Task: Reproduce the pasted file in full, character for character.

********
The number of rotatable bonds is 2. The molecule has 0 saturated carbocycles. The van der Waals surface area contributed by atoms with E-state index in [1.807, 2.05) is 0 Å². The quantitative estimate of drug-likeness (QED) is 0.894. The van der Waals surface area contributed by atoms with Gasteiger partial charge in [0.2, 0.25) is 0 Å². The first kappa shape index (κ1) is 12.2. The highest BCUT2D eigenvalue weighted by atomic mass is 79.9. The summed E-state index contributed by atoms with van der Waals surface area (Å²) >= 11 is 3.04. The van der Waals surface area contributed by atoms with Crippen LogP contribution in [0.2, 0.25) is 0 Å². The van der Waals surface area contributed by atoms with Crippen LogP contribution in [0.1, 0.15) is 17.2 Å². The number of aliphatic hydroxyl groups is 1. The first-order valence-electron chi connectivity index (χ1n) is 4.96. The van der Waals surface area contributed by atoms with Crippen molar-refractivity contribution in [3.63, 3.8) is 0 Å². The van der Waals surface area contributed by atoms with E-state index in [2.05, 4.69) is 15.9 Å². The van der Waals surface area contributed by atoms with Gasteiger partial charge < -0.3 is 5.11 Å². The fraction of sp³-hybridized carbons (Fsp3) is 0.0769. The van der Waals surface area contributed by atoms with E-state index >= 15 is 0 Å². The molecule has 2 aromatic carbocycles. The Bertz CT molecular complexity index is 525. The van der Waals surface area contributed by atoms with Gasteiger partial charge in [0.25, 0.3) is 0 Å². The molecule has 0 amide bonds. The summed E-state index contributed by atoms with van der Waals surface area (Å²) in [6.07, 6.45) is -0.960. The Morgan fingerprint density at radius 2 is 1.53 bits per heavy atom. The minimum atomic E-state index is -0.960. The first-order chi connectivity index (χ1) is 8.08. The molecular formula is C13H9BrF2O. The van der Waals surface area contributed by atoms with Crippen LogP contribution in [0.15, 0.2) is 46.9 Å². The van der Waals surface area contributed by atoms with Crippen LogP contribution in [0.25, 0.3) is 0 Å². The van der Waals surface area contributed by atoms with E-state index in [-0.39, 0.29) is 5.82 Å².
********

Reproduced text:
The number of rotatable bonds is 2. The molecule has 0 saturated carbocycles. The van der Waals surface area contributed by atoms with E-state index in [1.807, 2.05) is 0 Å². The quantitative estimate of drug-likeness (QED) is 0.894. The van der Waals surface area contributed by atoms with Gasteiger partial charge in [0.2, 0.25) is 0 Å². The first kappa shape index (κ1) is 12.2. The highest BCUT2D eigenvalue weighted by atomic mass is 79.9. The summed E-state index contributed by atoms with van der Waals surface area (Å²) >= 11 is 3.04. The van der Waals surface area contributed by atoms with Crippen LogP contribution in [0.2, 0.25) is 0 Å². The van der Waals surface area contributed by atoms with Crippen LogP contribution in [0.1, 0.15) is 17.2 Å². The number of aliphatic hydroxyl groups is 1. The first-order valence-electron chi connectivity index (χ1n) is 4.96. The van der Waals surface area contributed by atoms with Crippen molar-refractivity contribution in [3.63, 3.8) is 0 Å². The van der Waals surface area contributed by atoms with E-state index in [2.05, 4.69) is 15.9 Å². The van der Waals surface area contributed by atoms with Gasteiger partial charge < -0.3 is 5.11 Å². The fraction of sp³-hybridized carbons (Fsp3) is 0.0769. The van der Waals surface area contributed by atoms with E-state index >= 15 is 0 Å². The molecule has 2 aromatic carbocycles. The Bertz CT molecular complexity index is 525. The van der Waals surface area contributed by atoms with Gasteiger partial charge in [0.25, 0.3) is 0 Å². The molecule has 0 amide bonds. The summed E-state index contributed by atoms with van der Waals surface area (Å²) in [6.07, 6.45) is -0.960. The Morgan fingerprint density at radius 2 is 1.53 bits per heavy atom. The minimum atomic E-state index is -0.960. The first-order chi connectivity index (χ1) is 8.08. The molecular formula is C13H9BrF2O. The van der Waals surface area contributed by atoms with Crippen LogP contribution in [0.15, 0.2) is 46.9 Å². The van der Waals surface area contributed by atoms with Crippen LogP contribution in [0.25, 0.3) is 0 Å². The van der Waals surface area contributed by atoms with E-state index in [-0.39, 0.29) is 5.82 Å².